South

Local Fare

Caffé Tosca offers a Northern Italian comfort-style menu

Jonathan Wiggs/Globe staff

IN THE KITCHEN Caffé Tosca general manager Chris Jule describes the Hingham bistro as a “more comfort-style, more casual version” of Tosca, the fine-dining venue across the street. Both are part of the Eat Well Inc. group, along with Stars on Hingham Harbor next door. Jule has run Caffé Tosca since it opened 10 years ago. The menu, he says, is Northern Italian-inspired, with an emphasis on fresh, local ingredients. The kitchen makes sauces and dressings from scratch, most of the pasta and desserts are made at Tosca, and breads arrive fresh every day from Eat Well’s Fireking Bakery in Braintree. Jule and executive chef Jose Filho, who was formerly a sous-chef at Tosca, change the menus seasonally, a task that is harder than it sounds. “There are some items, like meatballs and eggplant Parmesan, that we could never, ever take off the menu,” he says. With reasonable prices and generous servings, the restaurant also does a brisk takeout business.

THE LOCALE In a neighborhood of sedate old homes and buildings on the edge of Hingham Square, Caffé Tosca makes good use of a small space. The building has been a restaurant for many years, Jule said, but “back in the day” it was a combination gas station and bicycle shop. There’s no trace of the bicycle shop in the main dining room, where a dozen or so dark wood tables are topped smartly with white linens. But in the side dining room, where we ate, it was clear that the wide frosted-glass windows had once been service bay doors. In the main dining room, two walls of windows look out onto a patio dotted with slender trees outlined with white lights. In good weather, you can dine alfresco. A discreet bar with a television occupies one side of the room. If, like me, you would rather not watch TV while you dine out, there are tables from which the screen is not visible. Caffé Tosca serves dinner year-round and lunch in the summer months. The restaurant has the feel of a neighborhood trattoria, and Jule confirms that it owes its longevity to loyal regulars. “Sometimes on a Saturday night I feel like I know 80 percent of the people in the building,” he said.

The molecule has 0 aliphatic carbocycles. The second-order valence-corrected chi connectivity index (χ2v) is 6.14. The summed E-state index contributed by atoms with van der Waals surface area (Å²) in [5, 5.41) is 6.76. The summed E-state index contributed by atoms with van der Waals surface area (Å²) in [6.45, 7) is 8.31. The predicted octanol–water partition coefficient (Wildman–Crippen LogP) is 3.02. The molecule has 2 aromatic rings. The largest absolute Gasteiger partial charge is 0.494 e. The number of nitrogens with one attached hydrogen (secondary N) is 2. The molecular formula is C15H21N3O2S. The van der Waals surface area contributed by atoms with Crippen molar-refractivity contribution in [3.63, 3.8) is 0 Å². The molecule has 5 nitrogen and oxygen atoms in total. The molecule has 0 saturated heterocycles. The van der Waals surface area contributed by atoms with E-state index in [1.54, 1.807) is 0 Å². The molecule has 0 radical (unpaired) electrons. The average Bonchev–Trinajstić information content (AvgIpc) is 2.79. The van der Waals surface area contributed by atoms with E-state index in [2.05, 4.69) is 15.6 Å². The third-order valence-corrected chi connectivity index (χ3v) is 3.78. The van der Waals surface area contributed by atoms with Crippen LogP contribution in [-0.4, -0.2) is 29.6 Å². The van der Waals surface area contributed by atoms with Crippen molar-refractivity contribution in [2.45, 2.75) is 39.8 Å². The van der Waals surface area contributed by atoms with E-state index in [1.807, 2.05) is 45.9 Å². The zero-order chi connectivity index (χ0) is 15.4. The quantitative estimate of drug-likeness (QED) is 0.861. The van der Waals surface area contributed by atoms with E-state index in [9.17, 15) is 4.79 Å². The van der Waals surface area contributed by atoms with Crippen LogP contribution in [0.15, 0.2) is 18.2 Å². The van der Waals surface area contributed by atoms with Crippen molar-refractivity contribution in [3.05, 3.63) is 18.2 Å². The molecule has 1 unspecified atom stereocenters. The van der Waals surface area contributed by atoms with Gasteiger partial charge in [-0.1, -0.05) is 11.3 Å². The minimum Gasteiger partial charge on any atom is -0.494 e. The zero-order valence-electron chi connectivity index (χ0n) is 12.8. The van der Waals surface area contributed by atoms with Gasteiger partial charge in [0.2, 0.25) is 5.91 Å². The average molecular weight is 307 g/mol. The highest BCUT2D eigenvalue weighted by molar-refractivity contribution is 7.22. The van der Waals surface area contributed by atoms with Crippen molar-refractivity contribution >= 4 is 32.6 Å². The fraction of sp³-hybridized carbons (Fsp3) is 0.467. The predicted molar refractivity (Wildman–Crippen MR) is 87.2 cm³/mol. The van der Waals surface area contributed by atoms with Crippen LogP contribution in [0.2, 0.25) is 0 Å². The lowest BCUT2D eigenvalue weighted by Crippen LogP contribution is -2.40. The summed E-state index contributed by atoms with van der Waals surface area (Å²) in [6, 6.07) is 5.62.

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ON THE MENU The Italian classics are all here, but ratcheted up a notch with fresh vegetables, attractive presentations, and nice combinations of color and taste. A colorful antipasti for two ($15) came on a board, and featured bright-pink prosciutto, tangy salami, crisp bread toasts, fried baby artichokes with aioli, olives, slivers of goat and cheddar cheeses, bright-red sweet peppers stuffed with cheese, and a mound of potato salad in the center, garnished with peppery arugula. Pastas are offered in half portions, which along with a salad would make a meal for most. Our favorite was shrimp scampi capellini (shown above) ($13 half order, $22 full), angel hair and crisp broccolini in light, lemony sauce. We also tried spaghetti with Mama Decarli’s meatballs ($13 half, $22 full), which were soft with just a hint of spiciness. The meatball recipe, Jule said later, comes from the mother of one of the owners. “It’s a combination of beef, pork, and veal, and that’s all I can say,’’ he said. A house specialty, chicken saltimbocca ($20) was served on “rustic” potato, a tasty combination of mashed red bliss and chopped herbs, with slender asparagus and big leaves of sage. One diner craved salmon but wanted the butternut squash risotto paired with scallops on the menu. No problem. Our pleasant server subbed the risotto on the wood-grilled salmon dish ($24), and it was delicious. The menu also offers steaks and wood-grilled individual pizzas.

Caffé Tosca is at 15 North St., Hingham, 781-740-9400, www.caffetoscahingham.com.

Ellen Albanese can be reached at ellen.albanese@gmail.com.
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